Why You Should Write for Meaning, Not Fame

Why You Should Write for Meaning, Not Fame

Why You Should Write for Meaning, Not Fame

Posted on 01/17/2017 Evan Swensen
Why You Should Write for Meaning, Not Fame

Writing from the heart produces better books—period.

Picture fame. What does it look like? Money? A placard with your name on it? A shoutout in Publisher’s Weekly? Bragging to strangers at parties? Try to read the first page of the book that got you there. Can you?

Probably not.

Now, picture the first page of your favorite novel. Think first of the setting, the plot, and the characters. Fill in the details of the opening scene–for example, the winter air turning a child’s cheeks pink, the not-so-distant dinner stewing on his mother’s stove, the faint growling of a tiny tummy. Think about the author writing that scene. Imagine why they wrote it. Were they hungry at the time? Cold? Nostalgic about their childhood?

Feel your heart beating in your chest? That’s what writing your own book should be like–and with good reason.

It takes more than “wanting to be a famous writer” or “wanting to make money” to actually write a “good” book. In fact, wanting to make money is probably the worst reason to write a book. After all, according to a 2004 Nielsen Bookscan report, only 25,000 books out of 1.2 million books tracked sold more than 5,000 copies. That’s a success rate of around just 2 percent. According to Publisher’s Weekly in 2006, the average book sells less than 500 copies.

Grim statistics aside, there is an indescribable feeling that comes with writing from the heart. Not only will you be more motivated to write if you are enjoying the content and find an actual meaning in the words outside of fame or fortune, your book will probably be better for it.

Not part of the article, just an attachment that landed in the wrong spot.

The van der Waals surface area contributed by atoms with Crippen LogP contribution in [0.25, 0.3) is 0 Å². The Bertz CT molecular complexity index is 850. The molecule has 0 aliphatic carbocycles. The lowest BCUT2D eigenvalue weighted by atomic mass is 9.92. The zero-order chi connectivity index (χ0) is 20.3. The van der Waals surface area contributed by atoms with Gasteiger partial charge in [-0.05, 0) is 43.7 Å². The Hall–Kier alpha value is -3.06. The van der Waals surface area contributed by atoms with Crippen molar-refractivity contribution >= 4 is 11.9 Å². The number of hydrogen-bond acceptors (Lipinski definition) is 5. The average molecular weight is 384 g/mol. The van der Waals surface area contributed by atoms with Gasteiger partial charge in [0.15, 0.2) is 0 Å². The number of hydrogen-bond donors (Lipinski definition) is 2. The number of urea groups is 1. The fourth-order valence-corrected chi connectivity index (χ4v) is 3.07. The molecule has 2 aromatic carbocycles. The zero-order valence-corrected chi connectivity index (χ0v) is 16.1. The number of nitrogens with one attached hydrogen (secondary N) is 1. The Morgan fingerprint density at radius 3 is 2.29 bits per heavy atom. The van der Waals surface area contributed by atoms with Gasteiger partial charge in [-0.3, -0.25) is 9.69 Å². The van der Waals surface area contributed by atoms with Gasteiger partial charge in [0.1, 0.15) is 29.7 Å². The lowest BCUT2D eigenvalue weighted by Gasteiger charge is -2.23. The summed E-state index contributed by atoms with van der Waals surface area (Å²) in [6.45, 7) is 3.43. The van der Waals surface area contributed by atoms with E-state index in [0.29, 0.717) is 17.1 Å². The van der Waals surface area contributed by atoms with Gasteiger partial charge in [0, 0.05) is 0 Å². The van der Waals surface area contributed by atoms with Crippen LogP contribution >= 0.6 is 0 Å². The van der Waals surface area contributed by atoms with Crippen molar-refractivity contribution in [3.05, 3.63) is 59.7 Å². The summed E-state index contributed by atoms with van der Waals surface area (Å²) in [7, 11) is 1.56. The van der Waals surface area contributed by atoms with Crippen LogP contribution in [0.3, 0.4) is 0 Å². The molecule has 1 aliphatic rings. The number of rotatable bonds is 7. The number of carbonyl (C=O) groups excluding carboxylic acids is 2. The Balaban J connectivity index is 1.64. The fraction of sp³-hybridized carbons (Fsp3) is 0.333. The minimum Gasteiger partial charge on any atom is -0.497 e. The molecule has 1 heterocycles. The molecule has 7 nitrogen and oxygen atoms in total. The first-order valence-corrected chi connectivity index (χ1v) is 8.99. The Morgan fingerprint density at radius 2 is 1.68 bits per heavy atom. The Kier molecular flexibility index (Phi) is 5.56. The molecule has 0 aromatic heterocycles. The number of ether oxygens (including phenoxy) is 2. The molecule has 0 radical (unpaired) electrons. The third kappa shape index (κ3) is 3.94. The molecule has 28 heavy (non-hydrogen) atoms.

Consider A.A. Milne, author of the famous Winnie-the-Pooh children’s books. Following the age-old advice to “write what you know,” Milne modeled the character of Christopher Robin after his own son. While one might imagine Milne was overjoyed by the response to his Pooh books, the truth was actually quite the opposite. He actually loathed the idea of writing more due to popular demand. He was adamant that he had no intention of producing any unoriginal manuscripts because one of his sources of inspiration, his son, was growing older. Milne went on to write many more Screenplays, poetry, and story collections after writing his four Winnie-the-Pooh books. Simply put, he wrote for meaning, not fame.

When writing your own book, think about something that inspires you or a question you want to know the answer to. Perhaps it’s a problem that you’ve dealt with for many years, or a challenge that you have overcome. Whatever the topic is, your writing will benefit if it comes from the heart.

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